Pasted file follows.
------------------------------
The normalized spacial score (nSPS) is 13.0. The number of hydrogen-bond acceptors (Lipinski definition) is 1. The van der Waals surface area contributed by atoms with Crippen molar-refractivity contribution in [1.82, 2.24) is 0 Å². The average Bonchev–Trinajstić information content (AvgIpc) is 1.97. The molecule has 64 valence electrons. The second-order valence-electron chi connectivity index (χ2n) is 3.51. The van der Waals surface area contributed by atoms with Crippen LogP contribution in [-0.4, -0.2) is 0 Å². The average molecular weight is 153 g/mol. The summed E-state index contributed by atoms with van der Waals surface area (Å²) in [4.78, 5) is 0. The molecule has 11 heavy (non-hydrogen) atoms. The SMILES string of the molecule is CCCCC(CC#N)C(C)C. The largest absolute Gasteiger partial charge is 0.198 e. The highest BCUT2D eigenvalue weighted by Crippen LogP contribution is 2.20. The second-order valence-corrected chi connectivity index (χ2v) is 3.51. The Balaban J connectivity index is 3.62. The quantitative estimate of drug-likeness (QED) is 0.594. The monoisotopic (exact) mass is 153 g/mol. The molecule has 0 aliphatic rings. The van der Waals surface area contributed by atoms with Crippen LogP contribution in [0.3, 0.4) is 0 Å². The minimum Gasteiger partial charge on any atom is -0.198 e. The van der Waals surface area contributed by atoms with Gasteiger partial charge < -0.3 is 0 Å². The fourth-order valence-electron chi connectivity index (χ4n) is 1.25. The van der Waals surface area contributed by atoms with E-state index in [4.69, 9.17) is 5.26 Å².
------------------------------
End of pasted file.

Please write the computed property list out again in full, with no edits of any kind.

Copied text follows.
The normalized spacial score (nSPS) is 13.0. The number of hydrogen-bond acceptors (Lipinski definition) is 1. The van der Waals surface area contributed by atoms with Crippen molar-refractivity contribution in [1.82, 2.24) is 0 Å². The average Bonchev–Trinajstić information content (AvgIpc) is 1.97. The molecule has 64 valence electrons. The second-order valence-electron chi connectivity index (χ2n) is 3.51. The van der Waals surface area contributed by atoms with Crippen LogP contribution in [-0.4, -0.2) is 0 Å². The average molecular weight is 153 g/mol. The summed E-state index contributed by atoms with van der Waals surface area (Å²) in [4.78, 5) is 0. The molecule has 11 heavy (non-hydrogen) atoms. The SMILES string of the molecule is CCCCC(CC#N)C(C)C. The largest absolute Gasteiger partial charge is 0.198 e. The highest BCUT2D eigenvalue weighted by Crippen LogP contribution is 2.20. The second-order valence-corrected chi connectivity index (χ2v) is 3.51. The Balaban J connectivity index is 3.62. The quantitative estimate of drug-likeness (QED) is 0.594. The monoisotopic (exact) mass is 153 g/mol. The molecule has 0 aliphatic rings. The van der Waals surface area contributed by atoms with Crippen LogP contribution in [0.3, 0.4) is 0 Å². The minimum Gasteiger partial charge on any atom is -0.198 e. The van der Waals surface area contributed by atoms with Gasteiger partial charge < -0.3 is 0 Å². The fourth-order valence-electron chi connectivity index (χ4n) is 1.25. The van der Waals surface area contributed by atoms with E-state index in [4.69, 9.17) is 5.26 Å².